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AN ORIGINAL HISTORY
AT PRESENT EXISTING IN
THE UNITED STATES.
CONTAINING AUTHENTIC ACCOUNTS OF THEIR
RISE, PROGRESS, STATISTICS AND DOCTRINES.
WRITTEN EXPRESSLY FOR THE WORK BY EMINENT
THEOLOGICAL PROFESSORS, MINISTERS, AND LAY-MEMBERS,
BR 515 •R95
Entered, according to an Act of Congress, in the year 1844, by
JAMES Y. HUMPHREYS, AND CLYDE AND WILLIAMS,
in the Clerk's Office of the District Court for the Eastern District of Pennsylvania.
C. Sherman, Printer,
19 St. James Street.
THE projector and compiler of this work, while examining many years since "Histories of Religions," and hearing numerous complaints by ministers and lay members of different denominations, that such books had unjustly represented their religion, was forcibly impressed, that a work like the one now offered to the public, was desirable and much needed : he then conceived the plan of obtaining the history of each denomination from the pen of some one of its most distinguished ministers or professors; thus affording each sect the opportunity of giving its own history-considering that a work thus prepared must be entirely free from the faults of misrepresentation, so generally brought against books of this character.
To supply this desideratum, and to furnish a comprehensive history of the religious denominations in the United States, and also to present to the public a book, as free as possible from all grounds of complaint, the projector, two years ago, made application to many of the most prominent divines and lay members of different denominations, for their views of such a work, receiving in all cases their approbation, and many at once consenting to aid, by writing or procuring the necessary articles.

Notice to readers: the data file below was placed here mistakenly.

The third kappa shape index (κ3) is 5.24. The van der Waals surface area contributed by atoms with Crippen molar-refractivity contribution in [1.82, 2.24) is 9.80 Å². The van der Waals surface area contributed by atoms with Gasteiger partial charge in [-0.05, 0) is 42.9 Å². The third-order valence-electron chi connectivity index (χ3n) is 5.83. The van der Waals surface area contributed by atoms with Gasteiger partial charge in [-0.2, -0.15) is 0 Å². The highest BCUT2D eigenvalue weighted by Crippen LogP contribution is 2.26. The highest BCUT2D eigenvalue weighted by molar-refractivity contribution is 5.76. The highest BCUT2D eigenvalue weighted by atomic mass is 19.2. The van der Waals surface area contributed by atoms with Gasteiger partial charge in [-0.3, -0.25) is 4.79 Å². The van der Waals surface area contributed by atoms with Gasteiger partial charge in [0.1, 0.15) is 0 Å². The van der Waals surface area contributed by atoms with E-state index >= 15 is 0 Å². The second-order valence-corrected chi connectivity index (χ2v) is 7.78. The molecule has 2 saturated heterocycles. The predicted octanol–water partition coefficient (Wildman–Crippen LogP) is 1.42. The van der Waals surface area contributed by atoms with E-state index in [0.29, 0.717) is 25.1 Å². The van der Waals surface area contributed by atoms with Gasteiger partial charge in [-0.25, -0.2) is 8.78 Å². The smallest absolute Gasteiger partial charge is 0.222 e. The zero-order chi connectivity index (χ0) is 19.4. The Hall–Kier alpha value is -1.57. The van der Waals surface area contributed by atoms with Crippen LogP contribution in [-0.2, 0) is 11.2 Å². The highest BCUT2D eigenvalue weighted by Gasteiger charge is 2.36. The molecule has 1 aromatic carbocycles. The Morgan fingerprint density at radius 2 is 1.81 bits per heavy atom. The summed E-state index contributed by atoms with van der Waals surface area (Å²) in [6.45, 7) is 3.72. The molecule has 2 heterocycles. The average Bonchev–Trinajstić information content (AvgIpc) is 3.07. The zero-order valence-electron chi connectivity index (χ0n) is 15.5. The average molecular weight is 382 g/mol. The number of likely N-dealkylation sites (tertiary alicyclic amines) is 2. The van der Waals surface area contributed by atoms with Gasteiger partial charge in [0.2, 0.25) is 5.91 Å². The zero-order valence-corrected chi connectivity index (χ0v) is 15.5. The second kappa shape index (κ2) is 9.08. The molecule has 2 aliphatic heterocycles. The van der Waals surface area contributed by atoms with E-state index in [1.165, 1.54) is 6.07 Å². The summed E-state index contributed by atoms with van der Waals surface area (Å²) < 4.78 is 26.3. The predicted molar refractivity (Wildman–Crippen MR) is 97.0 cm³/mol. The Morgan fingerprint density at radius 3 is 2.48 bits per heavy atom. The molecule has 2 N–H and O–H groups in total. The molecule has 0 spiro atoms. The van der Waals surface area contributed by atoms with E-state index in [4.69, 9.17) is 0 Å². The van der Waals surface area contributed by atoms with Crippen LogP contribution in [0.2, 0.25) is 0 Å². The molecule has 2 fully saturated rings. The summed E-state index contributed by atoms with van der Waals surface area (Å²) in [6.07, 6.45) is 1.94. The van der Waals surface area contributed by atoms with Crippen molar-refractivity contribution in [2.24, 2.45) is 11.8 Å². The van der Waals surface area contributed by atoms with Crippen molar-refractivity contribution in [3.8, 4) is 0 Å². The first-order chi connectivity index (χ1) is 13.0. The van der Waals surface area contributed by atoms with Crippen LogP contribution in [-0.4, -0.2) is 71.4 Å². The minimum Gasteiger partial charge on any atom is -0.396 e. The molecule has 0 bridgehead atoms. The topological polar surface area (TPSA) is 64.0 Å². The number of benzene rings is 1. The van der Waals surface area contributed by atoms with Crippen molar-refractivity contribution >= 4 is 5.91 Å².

It would be superfluous to say any thing in regard to the contributors to this work-they are too favourably known to their own sects to need it, and their names accompanying each article, is sufficient guarantee that justice has been done to all, so far as the projector was enabled to attain it.
It is presumed, that no writer in this work can have had any motive to wilfully misrepresent the doctrine of the denomination of which he is a member; it is admitted, that he may have been influ
enced by a bias, natural to many, to present the "Beauties of his own Faith" in glowing colours; and where this may appear to have been attempted, it is left to the reader to make all due allowance.
In the history, and especially in the creed of the different denominations, the unprejudiced reader has a subject for candid investigation, and will be able to draw his own conclusions from authentic data. Though truth and error may be commingled, still the lover of free inquiry will have nothing to fear. It must be admitted, that many opinions are presented which cannot be maintained by "Thus saith the Lord;" but as the projector has done his part in giving each sect an opportunity of telling its own story, and in its own way he thus leaves it to a liberal and discerning public.
Lancaster, Pa., April, 1844.